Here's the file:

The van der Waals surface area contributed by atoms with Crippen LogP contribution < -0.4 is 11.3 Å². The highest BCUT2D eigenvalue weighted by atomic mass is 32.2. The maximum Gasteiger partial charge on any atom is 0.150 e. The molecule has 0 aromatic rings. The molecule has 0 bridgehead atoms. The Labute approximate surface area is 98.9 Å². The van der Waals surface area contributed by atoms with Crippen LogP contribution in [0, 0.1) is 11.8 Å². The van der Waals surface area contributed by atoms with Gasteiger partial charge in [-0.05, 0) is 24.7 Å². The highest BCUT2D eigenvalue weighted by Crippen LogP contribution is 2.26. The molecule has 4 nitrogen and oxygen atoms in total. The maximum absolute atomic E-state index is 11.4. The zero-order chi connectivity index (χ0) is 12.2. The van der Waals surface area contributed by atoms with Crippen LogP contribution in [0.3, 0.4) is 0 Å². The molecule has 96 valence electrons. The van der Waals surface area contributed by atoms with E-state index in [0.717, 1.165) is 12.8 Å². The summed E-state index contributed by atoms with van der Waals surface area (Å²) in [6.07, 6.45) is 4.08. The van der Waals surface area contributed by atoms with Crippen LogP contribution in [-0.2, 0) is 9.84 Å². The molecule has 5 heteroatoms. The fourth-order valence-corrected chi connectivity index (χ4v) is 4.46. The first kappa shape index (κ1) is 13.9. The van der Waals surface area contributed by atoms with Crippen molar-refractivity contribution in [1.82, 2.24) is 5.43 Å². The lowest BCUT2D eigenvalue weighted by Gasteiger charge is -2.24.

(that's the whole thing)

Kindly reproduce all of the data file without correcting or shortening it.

The van der Waals surface area contributed by atoms with Crippen LogP contribution < -0.4 is 11.3 Å². The highest BCUT2D eigenvalue weighted by atomic mass is 32.2. The maximum Gasteiger partial charge on any atom is 0.150 e. The molecule has 0 aromatic rings. The molecule has 0 bridgehead atoms. The Labute approximate surface area is 98.9 Å². The van der Waals surface area contributed by atoms with Crippen LogP contribution in [0, 0.1) is 11.8 Å². The van der Waals surface area contributed by atoms with Gasteiger partial charge in [-0.05, 0) is 24.7 Å². The highest BCUT2D eigenvalue weighted by Crippen LogP contribution is 2.26. The molecule has 4 nitrogen and oxygen atoms in total. The maximum absolute atomic E-state index is 11.4. The zero-order chi connectivity index (χ0) is 12.2. The van der Waals surface area contributed by atoms with Crippen LogP contribution in [0.3, 0.4) is 0 Å². The molecule has 96 valence electrons. The van der Waals surface area contributed by atoms with E-state index in [0.717, 1.165) is 12.8 Å². The summed E-state index contributed by atoms with van der Waals surface area (Å²) in [6.07, 6.45) is 4.08. The van der Waals surface area contributed by atoms with Crippen LogP contribution in [-0.2, 0) is 9.84 Å². The molecule has 5 heteroatoms. The fourth-order valence-corrected chi connectivity index (χ4v) is 4.46. The first kappa shape index (κ1) is 13.9. The van der Waals surface area contributed by atoms with Crippen molar-refractivity contribution in [1.82, 2.24) is 5.43 Å². The lowest BCUT2D eigenvalue weighted by Gasteiger charge is -2.24.